A band playing songs and ambient music for all the people there when they mark their Bingo sheets as the numbers flow using Swedes names. Bertil, Ivar, Niklas, Gustav, Olaf.

Amazing. Really. It was so relaxing I checked the whole freaking show without any shame!

Then I went to bed early.

Woke up at 230am again. Great.
Took me 4 hours to sleep again then, quickly my alarm rang. It was time for my first day at DICE.

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Morning routine then a sweet 8 minutes walks to the office under a cold sunny/windy day. Thanks to the Nordic Relocation Group, my appartment is super close to work.

Got a tour of the office from my line manager (the office is a real labyrinth), got the access keycard and got information about this awesome next Battlefield game.

When for lunch with my leads.
As an entré I got a soup with no spoon. Then, seeing the guys with me I remembered that Swedes drink their soup. I forgot about that. It’s a small detail yes, but hey, it’s unusual for me ok!

Read a lot of documentation about Level Design philosophie at DICE, and even touched Frostbite a bite before leaving because I would have fell asleep on my desk, thanks to my awesome jetlag.
From now on, I’ll never be able to work without 3 screens. Dawn you DICE and your awesome desks. Standup desks by the way.

On, and they have a few trophies at the reception. Not bad at all.

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I’m still not getting over the fact that I’m living in Sweden.

First day DONE.
GG


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Jeff in Sweden – Part 0

Jeff in Sweden – Part 0

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So I moved to Sweden.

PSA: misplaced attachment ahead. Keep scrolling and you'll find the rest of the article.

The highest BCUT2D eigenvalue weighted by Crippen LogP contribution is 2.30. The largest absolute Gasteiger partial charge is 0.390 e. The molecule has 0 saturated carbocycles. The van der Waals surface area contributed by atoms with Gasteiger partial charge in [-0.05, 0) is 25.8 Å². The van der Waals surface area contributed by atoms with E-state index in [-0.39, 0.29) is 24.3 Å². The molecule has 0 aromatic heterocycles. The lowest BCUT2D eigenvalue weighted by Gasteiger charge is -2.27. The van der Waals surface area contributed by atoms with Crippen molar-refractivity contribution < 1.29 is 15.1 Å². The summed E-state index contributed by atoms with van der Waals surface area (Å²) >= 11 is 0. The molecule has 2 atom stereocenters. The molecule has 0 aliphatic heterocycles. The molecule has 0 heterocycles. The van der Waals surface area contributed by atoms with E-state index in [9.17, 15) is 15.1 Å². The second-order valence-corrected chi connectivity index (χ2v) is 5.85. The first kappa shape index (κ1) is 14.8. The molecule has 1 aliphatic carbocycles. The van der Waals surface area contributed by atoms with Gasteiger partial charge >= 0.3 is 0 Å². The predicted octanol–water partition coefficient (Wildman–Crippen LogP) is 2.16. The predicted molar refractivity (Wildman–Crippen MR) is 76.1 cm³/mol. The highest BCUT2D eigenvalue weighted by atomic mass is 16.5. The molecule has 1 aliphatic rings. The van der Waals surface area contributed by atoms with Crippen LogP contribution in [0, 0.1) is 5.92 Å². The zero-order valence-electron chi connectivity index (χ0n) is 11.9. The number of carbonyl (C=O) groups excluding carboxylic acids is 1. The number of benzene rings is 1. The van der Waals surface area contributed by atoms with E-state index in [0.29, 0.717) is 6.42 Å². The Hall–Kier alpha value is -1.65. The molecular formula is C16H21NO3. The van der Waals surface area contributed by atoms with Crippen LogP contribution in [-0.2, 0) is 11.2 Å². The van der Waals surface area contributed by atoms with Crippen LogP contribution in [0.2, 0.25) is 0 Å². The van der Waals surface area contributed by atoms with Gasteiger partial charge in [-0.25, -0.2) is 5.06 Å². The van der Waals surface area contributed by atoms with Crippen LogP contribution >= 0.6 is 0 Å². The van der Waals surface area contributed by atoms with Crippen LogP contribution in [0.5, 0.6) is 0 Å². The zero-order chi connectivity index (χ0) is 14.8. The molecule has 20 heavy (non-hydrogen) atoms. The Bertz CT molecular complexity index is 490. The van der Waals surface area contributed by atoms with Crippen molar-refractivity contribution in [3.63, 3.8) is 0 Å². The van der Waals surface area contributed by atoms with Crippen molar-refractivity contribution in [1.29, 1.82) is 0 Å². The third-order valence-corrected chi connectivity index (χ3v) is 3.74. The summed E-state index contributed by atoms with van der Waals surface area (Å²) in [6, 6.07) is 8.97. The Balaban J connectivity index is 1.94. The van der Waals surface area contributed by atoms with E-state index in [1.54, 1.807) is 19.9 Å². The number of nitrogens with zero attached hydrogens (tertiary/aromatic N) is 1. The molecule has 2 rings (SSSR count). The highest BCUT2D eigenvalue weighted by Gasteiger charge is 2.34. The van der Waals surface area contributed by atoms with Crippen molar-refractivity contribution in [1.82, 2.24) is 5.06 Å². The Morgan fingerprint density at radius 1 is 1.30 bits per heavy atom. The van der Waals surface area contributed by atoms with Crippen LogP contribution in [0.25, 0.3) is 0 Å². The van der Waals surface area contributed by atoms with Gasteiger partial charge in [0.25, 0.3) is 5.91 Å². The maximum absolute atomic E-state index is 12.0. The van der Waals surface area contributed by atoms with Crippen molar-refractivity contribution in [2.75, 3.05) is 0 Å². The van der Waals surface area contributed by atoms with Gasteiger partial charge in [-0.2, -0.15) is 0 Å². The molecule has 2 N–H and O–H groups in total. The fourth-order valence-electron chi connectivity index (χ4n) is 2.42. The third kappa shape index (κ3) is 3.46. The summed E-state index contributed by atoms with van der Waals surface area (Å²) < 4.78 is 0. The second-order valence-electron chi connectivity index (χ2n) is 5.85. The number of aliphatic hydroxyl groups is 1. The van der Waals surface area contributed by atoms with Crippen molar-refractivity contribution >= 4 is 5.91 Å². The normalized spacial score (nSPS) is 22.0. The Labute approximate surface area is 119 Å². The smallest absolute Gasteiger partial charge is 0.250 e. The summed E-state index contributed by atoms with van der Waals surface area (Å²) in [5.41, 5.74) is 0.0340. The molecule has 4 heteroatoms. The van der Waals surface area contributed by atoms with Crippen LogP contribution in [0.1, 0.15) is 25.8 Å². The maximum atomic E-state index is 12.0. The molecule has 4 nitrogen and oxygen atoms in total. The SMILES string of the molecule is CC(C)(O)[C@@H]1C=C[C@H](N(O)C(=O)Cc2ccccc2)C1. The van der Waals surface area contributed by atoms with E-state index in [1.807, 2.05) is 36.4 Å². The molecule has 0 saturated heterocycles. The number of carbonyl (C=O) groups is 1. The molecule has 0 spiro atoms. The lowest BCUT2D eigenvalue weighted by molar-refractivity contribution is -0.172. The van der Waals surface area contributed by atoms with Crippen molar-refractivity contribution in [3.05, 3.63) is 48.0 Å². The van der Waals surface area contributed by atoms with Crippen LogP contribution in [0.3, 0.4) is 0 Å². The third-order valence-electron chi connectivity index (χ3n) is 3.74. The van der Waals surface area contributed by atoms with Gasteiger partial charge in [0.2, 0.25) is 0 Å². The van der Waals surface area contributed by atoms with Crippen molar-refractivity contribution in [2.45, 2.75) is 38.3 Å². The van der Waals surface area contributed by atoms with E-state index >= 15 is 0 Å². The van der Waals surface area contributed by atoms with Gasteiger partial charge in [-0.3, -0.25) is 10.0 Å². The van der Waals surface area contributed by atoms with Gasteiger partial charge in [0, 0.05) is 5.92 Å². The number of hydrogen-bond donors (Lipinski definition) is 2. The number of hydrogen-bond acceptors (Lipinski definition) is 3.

Pretty crazy isn’t it?

Spent 32 years of my like living in cold Quebec then I decided to move to cold Sweden. Even though it’s not really cold here. At least not in Stockholm.

I worked at Massive, in Malmö 5 years ago and since I came back, there’s a part of me that always wanted to go back to Sweden. I fell in love with the country. I didn’t knew when or how I would be back but I knew I would, at some point, go back.

I was not really thinking about working there though. But here I am. Moved to Sweden and starting to work for EA DICE tomorrow.

But this is PART 0 of I don’t know many parts. I’ll write about this crazy adventure as I see fit.
Before moving, I had to say farewell to a lot of people and good bye to close ones.

So I threw a party. One hell of an evening at my favorite medieval restaurant in Quebec, La Chope Gobeline. Lots of people came. People always told me that others like me. But you never know. I threw a party without really knowing who would come. I even invited some people I haven’t seen for years.
The vast majority of them came.

People I love.

Here you can see a part of the people who came.
Long time friends, coworker and ex-coworker from the video game industry.

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It was really awesome to be surrounded by so many people I care about and care about me.

Lots of emotion, amplified by booze, was in the air. Saying farewell to so many people was not easy.

Then, a few days later I got my visa so everything was set.

I was in this process since October.
Phone interviews.
On site interviews.
Dozens and dozens of emails.

It took five months of intense stress for me to get here in Sweden but thanks to EA DICE. Many people helped me.
When you think about it, it costs thousands and thousands of dollars for a company to bring someone over.

They paid for my visa.
They paid for my on site interview.
They paid for my move.
They are paying for my 2 months temporary gorgeous appartment.
They are paying people to help me with every details.

Adding to that is the crazy good conditions DICE is giving me as an employee too!

So here I am, in the beautiful capital of Sweden surrounded by this old and new Swedish architecture and dozens of islands covered in a bit of snow as I write this.

What’s next?
My first day at DICE.
I’m looking forward to this.

After that, we’ll see!